and Mrs. Rose nerrick, of Bromley,
Ky , are visiting Dr. J. T. Gibson and
wife.
Miss Grace Hyatt, of Martinsville,
visited her friend, Miss Bessie Hunter,
the latter part of last week.
W. L. Stautner and wife, V. O. Dun-
canson and wife, Ferd Ratcllff and
wife, O. B. Linton and wife, H. N.
j Henderson and wife, Frank Terrell
' and wife and H. B. Galliett and wife
i received invitations to he the guests
! of Dr and Mrs. W. n. McAdow at
their beautiful home on Short street
on Wednesday evening, Dec. 3L The
remainder of the old year was spent
in names, literary contests and music
Delightful refreshments were served.
At the hour of Vl2 the company dls
persed to their homes each wishing
the other a Happy New Year.
RAINSBORO.
January 5, 1014.
Miss Ethol Fettro, who has been
spending a few weeks at the home of
u. u. uarman, leit Saturday for net
home in Chicago.
Mrs. Ruth Browning spent part of
last week with frlonds at Batnbridge.
A daughter was born tot)liver Hoop
and wife last Tuesday night.
Miss Mai'y S. Cameron was tho
guest of her sister, Mrs? Guy Wilkin,
at Marshall, last week, returning
home Sunday.
Master Thomas Badgley, who has
been conflned to his homo for several
weeks with a sprained ankle, Is able
to be out again
Our public schools reonen this morn
ing after a ten dajs vacation.
The W. C. T. U. will hold their reg
ular meetlntr on Tuesdav afternoon of
next week at the home of Mrs. Thos.
Spargur.
Dr. O. R. Eylar was oil dutv Dart of
last week on account of sickness.
Misses Josle Spargur and Grace
Glenn, of Columbus, who have been .
visiting homo folks dnrlmr the holl-"
days, have returned to their respec
tive duties.
The M. E. Sunday School at this
place has an nnusual record for .the
past year, Iflfty pupils having nerer
missed a service in that time.
Mica Ptara Pllloa will antarfnln ff-Via
Ladles' Aid Society on Thursday af
ternoon. George Free and family spent Sun
day at the home of his brother near
Bainbridgo.
Miss Grace Watts was sick last
week. '
Pearl Seaman and Miss Agnes Elli
son, of; Greenfield, were united in
marriage ,'at the M. E. Parsonage here
last Tuesday afternoon by Rev. W.
E. Shrlver, who is a cousin of the
groom.
The M. E. Sunday School has reor
ganized and elected the following of
ficers : Superintendent, A. G. Cam
eron ; Assistant Superintendent,
Percy Knedler ; Secretary, Kathryn
Harrington ; Assistant Secretary,
Herbert Glenn ; Organists, Grace
Coleman and Josle Spargur ; Libra
rians, Leone Shrlver and Blanch Mc
Nary. BUFORD.
January 5, 1914.
Mrs. Ella Weaver, of Ripley, was
the guestjof Mrs. Chas. Wright re
cently. Mrs. KateRosselott has returned to
her home after an extended visit with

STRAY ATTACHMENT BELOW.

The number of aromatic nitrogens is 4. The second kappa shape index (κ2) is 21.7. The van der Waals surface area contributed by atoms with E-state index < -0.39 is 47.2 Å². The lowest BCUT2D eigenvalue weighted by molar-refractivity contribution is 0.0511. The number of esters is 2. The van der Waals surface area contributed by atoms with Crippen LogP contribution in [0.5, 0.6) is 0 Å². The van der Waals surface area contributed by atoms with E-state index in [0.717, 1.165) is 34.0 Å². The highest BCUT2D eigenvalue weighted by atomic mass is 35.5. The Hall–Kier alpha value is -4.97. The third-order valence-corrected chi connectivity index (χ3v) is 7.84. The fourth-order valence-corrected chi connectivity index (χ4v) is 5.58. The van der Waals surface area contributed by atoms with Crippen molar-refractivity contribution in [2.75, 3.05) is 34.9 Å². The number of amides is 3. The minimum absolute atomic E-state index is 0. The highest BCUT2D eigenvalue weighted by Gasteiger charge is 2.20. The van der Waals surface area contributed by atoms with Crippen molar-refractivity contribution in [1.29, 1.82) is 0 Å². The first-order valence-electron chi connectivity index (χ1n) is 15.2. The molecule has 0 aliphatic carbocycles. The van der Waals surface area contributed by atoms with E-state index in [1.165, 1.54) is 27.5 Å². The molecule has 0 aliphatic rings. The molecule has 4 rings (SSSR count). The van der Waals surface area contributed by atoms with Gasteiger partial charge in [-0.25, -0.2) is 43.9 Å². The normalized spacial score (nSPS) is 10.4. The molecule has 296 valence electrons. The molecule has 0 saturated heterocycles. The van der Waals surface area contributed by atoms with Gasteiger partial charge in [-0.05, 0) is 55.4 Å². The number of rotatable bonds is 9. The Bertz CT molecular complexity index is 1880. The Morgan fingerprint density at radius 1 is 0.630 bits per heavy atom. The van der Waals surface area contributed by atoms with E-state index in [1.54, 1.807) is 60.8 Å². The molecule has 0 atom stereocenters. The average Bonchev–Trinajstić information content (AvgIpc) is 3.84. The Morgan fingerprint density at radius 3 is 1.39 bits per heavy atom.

her daughter at Warren.
Mrs. Wm. Scott, of Cincinnati, "was
the NewYear's guest of Mrs. Beard,
and slster,Mlss Mary Jones.
ClarenceJBalser, of Cincinnati, was.
the guestlof Lhis cousin, Otis Balser,
during the holidays.
Rev. C. J. Kelch, of Cincinnati, was
a New Year's caller at this place.
Dr. H. B. Holden will be at Dr.
Matthews office January 20th and 21st.
The Pricetown I. O. O. F. Lodge
was largely Jrepresented at this place
Saturday evening.
Prof. W. H. Vance and wife, of
Hillsboro,; attended the lecture here
Wednesday eve. Dr. Elmer Miller
spoke to a;well filled house. Subject
"India" where he labored seven years
not only as alphyslcian but as a min
ister of the gospel. He and his wife
will leavejhere this week for Lexing
ton, whereltheyj are attendldg school
prior to theirreturn to that country.
The officers of tho Christian En
deavor Socletyiof the Christian Church
elected last Friday evening were as
follows : President, Russel Varley ;
1st Vice President, Raymond Vance ;
Secretary, Eva Foust ; Assistant Sec
retary, Alta Puckett ; Treasurer, Ma
bel Davis;IOrganist, Marie Weaver ;
Assistant) Organist, Addle Martin ;
Chorister, ClydeJMontgomery.
L. Hunter and daughter, Mis
Blanch, of Marshall, were the guests
of his mother,Mrs. A. J. Tolle, over
Saturday and Sundav.
S. A. Lyons died at his home here
last Friday morning. Mr. Lyons had
been a great sufferer for the past 20
years with a complication of diseases.
Some tlmes'.bls suffering was unbeara
ble, but the ending came calm and
peaceful. Funeral.service today at 10
a. m. at the Christian Church, con
ducted by his Ipastor, Rev. Wllklns ;
Interment at Mt. Zlon.
John Belty is very sick.
An oyster and Ice cream supper will
be given by the Sunshine Society of
the M. E. Church Saturday evening,
Jan. 10. A nice musical program will
bo given throughout the entire even
ing. Come and enjoy a social time.
"If there were tour flies on a table
and I killed one, how many would be
left?" Inquired a teacher.
"One," answered a bright littlejglrj,
"the dead one.".-Sacrod Heart Record.
"Walter," said the GJoom, who had
waited 15 minutes for his soup, "have
you ever been to the zoo ?"'
"No, sir ?"
"Well, you ought to go. You'd en
joy watching the tortoise whiz past."
Weekly Scatsman.